Astronomers discover smallest and brightest asteroid; Earth safe from possible collision
One of the biggest threats to human existence is the collision of so-called near-Earth objects (NEO). NEOs refer to differently-sized rocks roaming around space, with many of which coming from the asteroid belt - an eponymous region situated between the orbit of Mars and Jupiter.
Sometimes they get caught in the Earth's gravity and rush towards the Earth's surface, for which they are referred to as meteors. Keeping in mind of those galactic challenges, astronauts are now looking for space objects that could hit Earth in the not-too-distant future.
Astronomers have recently set a new record by discovering the tiniest asteroid to date - one that's even smaller than a typical small car. A research team from the University of Arizona's Catalina Sky Survey (CSS) have discovered this object back in October, while it was passing by the Earth.
During the close flyby, the tiny asteroid came within 128,000 km of the Earth, which is approximately one-third of the latter's distance from the Moon.
This small asteroid, named 2015 TC25, is only six feet or two meters in length, according to a report from The Astronomical Journal. As well as being small, it spins so fast that it takes only two minutes to complete a 360-degree rotation on its axis and 382 days to orbit the Sun.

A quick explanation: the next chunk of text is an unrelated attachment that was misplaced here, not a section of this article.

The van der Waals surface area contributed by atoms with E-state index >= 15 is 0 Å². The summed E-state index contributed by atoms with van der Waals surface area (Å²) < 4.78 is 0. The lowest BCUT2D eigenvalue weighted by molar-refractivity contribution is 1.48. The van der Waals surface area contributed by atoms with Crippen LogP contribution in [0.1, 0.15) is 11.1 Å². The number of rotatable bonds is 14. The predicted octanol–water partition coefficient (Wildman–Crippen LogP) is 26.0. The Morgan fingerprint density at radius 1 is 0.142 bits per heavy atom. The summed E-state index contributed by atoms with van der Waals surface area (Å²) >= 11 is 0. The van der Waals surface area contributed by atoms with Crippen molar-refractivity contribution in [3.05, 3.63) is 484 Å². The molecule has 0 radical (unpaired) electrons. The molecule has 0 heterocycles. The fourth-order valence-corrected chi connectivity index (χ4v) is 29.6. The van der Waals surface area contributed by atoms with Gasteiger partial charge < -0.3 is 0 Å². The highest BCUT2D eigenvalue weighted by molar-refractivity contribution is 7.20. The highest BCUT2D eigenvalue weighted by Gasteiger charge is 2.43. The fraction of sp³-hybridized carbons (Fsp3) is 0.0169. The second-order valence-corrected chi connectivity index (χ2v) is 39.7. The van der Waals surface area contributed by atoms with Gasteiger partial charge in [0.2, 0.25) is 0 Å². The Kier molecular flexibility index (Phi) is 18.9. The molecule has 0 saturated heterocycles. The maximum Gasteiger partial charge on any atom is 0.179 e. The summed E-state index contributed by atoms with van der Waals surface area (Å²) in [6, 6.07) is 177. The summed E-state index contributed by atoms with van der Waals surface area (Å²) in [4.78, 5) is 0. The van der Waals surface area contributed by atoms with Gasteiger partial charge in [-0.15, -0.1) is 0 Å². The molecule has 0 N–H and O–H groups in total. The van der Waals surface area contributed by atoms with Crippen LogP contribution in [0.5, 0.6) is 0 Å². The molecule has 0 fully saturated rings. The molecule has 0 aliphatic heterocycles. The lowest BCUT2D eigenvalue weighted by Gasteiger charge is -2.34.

This asteroid is also extremely bright that it can reflect approximately 60% of the sunlight falling on its surface. According to researchers, this object contains bright materials like silicates and is deemed similar to the highly-reflective Aubrites meteorite group.
Dr. Vishnu Reddy, Assistant Professor at University of Arizona's Lunar and Planetary Laboratory, said that any probability that the 2015 TC25 and Earth would collide is minuscule. Dr. Reddy used four different telescopes on Earth to monitor this near-Earth asteroid (NEA).
These four telescopes are:
- NASA Infrared Telescope Facility, Hawaii
- Arecibo Observatory, Puerto Rico
- Magdalena Ridge Observatory, New Mexico
- Lowell Observatory/Discovery Channel Telescope, Arizona
"If we can discover and characterize asteroids and meteoroids this small, then we can understand the population of objects from which they originate: large asteroids, which have a much smaller likelihood of impacting Earth," told by Reddy in a statement.
Meanwhile, NEAs are a subset that crosses the Earth's path. So far, over 15,000 asteroids classified as NEOs have been discovered.